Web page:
How to Use Compound Interest Formula in Excel (4 Easy Ways)

Compound interest is the interest that’s calculated both on the initial principal of a deposit or loan and on all previously accumulated interest. Professor Albert Einstein once said, “Compounding interest is the most powerful force in the universe.” It is doubtful whether Einstein really said that or not, but it doesn’t take away from the importance of the message. Compounding is a very powerful force that either works against you (borrowing) or for you (investing). In this article, I will show you how to use the compound interest formula in Excel. Let’s get started with the basics of compound interest.


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Knowing Simple Interest Formula

You can use the simple interest formula to determine the amount of interest that will be charged on a sum of money at a certain rate and for a specified amount of time. The formula for determining simple interest is,

I = Pnr

Where,

  • I = calculated simple interest
  • P = Initial Principal
  • n = number of periods
  • r = annual interest rate

For example, if in 5 years you invest $100 at a rate of 5%. Then the calculated simple interest will be, I = $100*5/100*5, that is $25.


Knowing Compound Interest Formula

For calculating the future value of any investment earning at a constant rate of interest the following formula can be used. Which is,

Future Value = P*(1+r)^n

Where,

  • P – the initial amount invested
  • r – annual interest rate (as a decimal or a percentage)
  • n – number of periods over which the investment is made

For example, if in 5 years you invest $100 at a rate of 5%. Then the calculated future value is, 100*(1+5%)^5 = 127.6282.


4 Easy Ways to Use Compound Interest Formula in Excel

In this article, I will show you four easy ways to use the compound interest formula in Excel. In the first method, I will apply the basic formula of compound interest. Then, in the second procedure, I will calculate the compound interest for multiple years. Thirdly, I will consider different time contributions for calculating compound interest. Lastly, I will apply the FV function of Excel to calculate compound interest for different conditions.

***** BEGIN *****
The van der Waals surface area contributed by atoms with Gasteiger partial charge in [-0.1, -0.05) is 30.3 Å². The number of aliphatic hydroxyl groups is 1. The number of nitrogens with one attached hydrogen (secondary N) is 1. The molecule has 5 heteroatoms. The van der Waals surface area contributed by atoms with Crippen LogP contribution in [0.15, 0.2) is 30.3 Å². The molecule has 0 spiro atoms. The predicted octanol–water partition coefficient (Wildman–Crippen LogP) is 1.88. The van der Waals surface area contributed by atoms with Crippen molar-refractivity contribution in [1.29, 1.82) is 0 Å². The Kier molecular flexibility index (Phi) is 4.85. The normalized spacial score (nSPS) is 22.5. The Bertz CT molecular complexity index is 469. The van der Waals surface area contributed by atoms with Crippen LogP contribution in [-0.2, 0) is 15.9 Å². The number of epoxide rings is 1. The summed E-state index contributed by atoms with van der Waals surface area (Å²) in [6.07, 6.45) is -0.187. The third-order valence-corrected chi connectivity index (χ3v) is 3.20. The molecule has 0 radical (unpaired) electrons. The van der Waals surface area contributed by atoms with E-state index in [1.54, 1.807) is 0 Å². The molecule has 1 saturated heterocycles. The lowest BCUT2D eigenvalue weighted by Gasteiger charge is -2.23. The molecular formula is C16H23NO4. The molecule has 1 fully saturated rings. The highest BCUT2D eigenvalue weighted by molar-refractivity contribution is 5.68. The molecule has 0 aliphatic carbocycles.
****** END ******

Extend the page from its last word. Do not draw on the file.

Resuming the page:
For proceeding with our methods, I will use the following sample data set. Here, I have a table that states a $100 investment for 5 years at an annual interest rate of 5%.

4 Easy Ways to Use Compound Interest Formula in Excel


1. Applying Compound Interest Formula in Excel

In the first procedure, I will apply the basic formula of compound interest in Excel. Here we are going to calculate the future value of some ventures using the formula of compound interest in Excel. We can use the formula directly to calculate the future value in Excel. For that, follow the below-given steps.

Step 1:

  • Firstly, write the following formula in cell C7.
=C4*(1+C5)^C6

Applying Compound Interest Formula in Excel

Step 2:

  • Secondly, press Enter to see the future value in cell C7, which is $127.63.


2. Calculating Compound Interest Over Multiple Years

The future value of some amount of investment for a number of years can be shown using the same formula. Here the investment goes as the years add up. To learn more about this method, go through the following steps.

Step 1:

  • Firstly, I will use the following data set for the following procedure.
  • Here, I will calculate compound interest for each year separately.

Step 2:

  • Secondly, to do that, in cell C8, use the following formula.
=$C$4*(1+$C$5)^B8
  • Here, I will absolute the values of cells C4 and C5 to use them in the lower columns also.

Calculating Compound Interest Over Multiple Years in Excel

Step 3:

  • Afterward, press Enter to see the desired interest for 1 year in cell C8, that is, $105.
  • Then, use the AutoFill feature to drag the formula to the lower cells of that column.


3. Determining Compound Interest with Time Contributions in Excel

In the third procedure, I will determine compound interest with different time contributions in Excel. From this method, you can calculate daily compound interest in Excel, as well as weekly, monthly, or semiannually. So, follow the below-given steps to learn the procedure.

Step 1:

  • First of all, I will create a dropdown to collect all the time contributions into one cell.
  • For that, select cell C7 and then go to the Data tab of the ribbon.
  • From there, in the Data Tools group, select Data Validation.

Step 2:

  • Secondly, the Data Validation dialog box will appear.
  • From there, under the Allow label, choose List.
  • Then, in the Source type box, select the cell range C9:C13 from the Data Set worksheet that has the time interval of all the periods.
  • Lastly, press OK.

Step 3:

  • Thirdly, after performing the previous two steps, you will see the dropdown where all the time intervals are present.

Step 4:

  • Fourthly, insert the following formula in cell C8 to determine the compound interest for monthly contributions.
=C4*(1+C5/C7)^(C6*C7)
  • For monthly contributions, the value of cell C7 will be 12.

Determining Compound Interest with Time Contributions in Excel

Step 5:

  • Finally, get the desired result by pressing Enter.